(2001) 11 ANZ Ins Cas 61-509;  WASCA 364.
Liability assumed by contract
Another important consideration for parties negotiating third party interests is whether or not the subject policy contains an exclusion for contractually assumed liabilities.
Often, policies will either exclude obligations to insure and/or the damages which flow from the breach of contract for failing to do so. This can have significant consequences for both the contracting party and the third party beneficiary.
As an example, an insured to a personal injury claim might be covered in respect of its joint tortfeasor liability, but not covered in respect of any liability attributable to the intended third party beneficiary.
The consequences are twofold:
- the insured has an uninsured liability arising from a breach of contract for a failure to insure; and
- the third party has a liability to pay any damages awarded in the personal injury proceedings on a joint and several basis.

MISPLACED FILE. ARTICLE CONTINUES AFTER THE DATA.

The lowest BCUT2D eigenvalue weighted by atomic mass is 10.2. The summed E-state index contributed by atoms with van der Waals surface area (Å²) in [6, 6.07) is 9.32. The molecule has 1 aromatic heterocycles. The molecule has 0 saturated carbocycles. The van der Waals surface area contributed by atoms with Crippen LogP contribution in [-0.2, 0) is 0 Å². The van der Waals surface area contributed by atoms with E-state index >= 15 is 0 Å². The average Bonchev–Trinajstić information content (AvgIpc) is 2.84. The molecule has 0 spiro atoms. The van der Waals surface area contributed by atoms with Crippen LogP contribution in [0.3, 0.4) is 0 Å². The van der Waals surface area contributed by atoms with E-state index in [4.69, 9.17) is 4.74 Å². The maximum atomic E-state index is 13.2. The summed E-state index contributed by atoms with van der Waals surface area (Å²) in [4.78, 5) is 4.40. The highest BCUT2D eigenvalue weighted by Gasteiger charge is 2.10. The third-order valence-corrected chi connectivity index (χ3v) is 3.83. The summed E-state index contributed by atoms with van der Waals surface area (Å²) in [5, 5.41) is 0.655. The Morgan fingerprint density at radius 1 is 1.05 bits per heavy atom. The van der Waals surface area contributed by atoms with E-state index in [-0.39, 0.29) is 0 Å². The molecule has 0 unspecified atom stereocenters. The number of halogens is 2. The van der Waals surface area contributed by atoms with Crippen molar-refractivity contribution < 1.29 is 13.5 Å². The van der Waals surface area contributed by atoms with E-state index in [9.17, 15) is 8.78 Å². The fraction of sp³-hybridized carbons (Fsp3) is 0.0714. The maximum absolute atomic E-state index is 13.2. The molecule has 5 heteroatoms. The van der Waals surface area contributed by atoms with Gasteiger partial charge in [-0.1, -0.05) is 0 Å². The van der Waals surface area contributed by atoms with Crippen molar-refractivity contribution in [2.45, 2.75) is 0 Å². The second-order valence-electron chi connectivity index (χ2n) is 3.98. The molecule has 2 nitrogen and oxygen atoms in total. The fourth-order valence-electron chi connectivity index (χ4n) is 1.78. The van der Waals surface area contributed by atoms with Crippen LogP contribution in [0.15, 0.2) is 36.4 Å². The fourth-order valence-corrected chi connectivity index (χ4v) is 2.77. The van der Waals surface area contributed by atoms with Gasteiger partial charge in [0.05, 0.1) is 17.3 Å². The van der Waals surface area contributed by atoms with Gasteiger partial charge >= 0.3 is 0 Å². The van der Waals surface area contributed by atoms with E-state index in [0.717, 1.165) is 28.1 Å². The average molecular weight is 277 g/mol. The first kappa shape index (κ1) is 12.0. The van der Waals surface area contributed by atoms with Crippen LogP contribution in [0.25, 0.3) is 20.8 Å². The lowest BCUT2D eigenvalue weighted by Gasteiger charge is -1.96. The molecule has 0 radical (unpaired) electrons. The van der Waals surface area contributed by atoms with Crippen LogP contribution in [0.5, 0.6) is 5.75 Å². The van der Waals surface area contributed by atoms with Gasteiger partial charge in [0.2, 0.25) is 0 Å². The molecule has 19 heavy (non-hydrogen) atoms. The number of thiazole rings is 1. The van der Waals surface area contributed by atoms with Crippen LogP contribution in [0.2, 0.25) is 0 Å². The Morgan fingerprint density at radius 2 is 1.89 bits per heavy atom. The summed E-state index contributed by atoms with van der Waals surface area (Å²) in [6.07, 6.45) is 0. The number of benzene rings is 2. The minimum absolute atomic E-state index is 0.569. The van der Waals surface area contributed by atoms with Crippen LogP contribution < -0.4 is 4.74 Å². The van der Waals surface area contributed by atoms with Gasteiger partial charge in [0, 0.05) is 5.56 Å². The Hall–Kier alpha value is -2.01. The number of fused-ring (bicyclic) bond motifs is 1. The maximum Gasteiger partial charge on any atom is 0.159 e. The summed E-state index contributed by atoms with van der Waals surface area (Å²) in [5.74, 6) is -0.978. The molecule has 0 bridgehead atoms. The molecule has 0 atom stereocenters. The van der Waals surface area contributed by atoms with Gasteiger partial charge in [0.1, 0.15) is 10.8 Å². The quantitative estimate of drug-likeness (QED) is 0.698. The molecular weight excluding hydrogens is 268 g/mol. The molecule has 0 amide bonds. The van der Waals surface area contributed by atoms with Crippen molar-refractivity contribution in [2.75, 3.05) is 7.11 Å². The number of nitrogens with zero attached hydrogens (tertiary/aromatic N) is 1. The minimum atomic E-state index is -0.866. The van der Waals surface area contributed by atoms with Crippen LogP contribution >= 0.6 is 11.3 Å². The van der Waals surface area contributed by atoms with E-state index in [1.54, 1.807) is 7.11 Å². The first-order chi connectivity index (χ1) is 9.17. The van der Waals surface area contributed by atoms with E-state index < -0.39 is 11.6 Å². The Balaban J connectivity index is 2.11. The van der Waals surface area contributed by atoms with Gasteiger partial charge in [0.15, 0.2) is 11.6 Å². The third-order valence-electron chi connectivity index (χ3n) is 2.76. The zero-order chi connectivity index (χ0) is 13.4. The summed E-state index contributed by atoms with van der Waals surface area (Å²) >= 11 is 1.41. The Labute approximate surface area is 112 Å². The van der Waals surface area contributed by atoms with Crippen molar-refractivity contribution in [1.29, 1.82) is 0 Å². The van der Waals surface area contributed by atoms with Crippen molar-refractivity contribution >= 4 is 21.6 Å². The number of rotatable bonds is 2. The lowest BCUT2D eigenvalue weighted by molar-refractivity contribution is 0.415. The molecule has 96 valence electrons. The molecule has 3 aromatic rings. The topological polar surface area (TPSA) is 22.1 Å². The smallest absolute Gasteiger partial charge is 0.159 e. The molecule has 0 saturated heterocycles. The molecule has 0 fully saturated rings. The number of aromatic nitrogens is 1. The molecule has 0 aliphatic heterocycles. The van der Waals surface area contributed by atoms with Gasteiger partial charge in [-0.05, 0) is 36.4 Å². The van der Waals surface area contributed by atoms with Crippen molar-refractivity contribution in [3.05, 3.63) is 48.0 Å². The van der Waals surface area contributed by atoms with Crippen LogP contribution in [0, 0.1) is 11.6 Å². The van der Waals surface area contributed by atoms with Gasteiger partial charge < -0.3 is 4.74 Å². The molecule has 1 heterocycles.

The above scenario is not uncommon - particularly within the context of construction cases, where it is often a condition of the contract that a Certificate of Currency be provided in compliance with the obligation to insure.
Either due to a lack of knowledge or inattention, the production
of certificates merely noting the principal's interest are
accepted as proof of compliance. When a claim is subsequently
lodged after work is commenced, it is too late for the principal to
attempt to remedy the deficiency with the policy.
- Noting the interests of a third party may not comply with the provisions of the ICA which enliven a third party's right to recover. The third party must be a party to whom the benefit of insurance cover extends. This is informed by the subject policy schedule and wording.
- Noting the interests of a third party may not discharge an obligation owed in contract to insure that party's interests. This can lead to significant exposure for uninsured loss.
- Failing to properly inspect and understand a policy taken out by a contracting party may expose a principal to a liability which was otherwise intended to be covered by the contracting party's policy.
The content of this article is intended to provide a general guide to the subject matter. Specialist advice should be sought about your specific circumstances.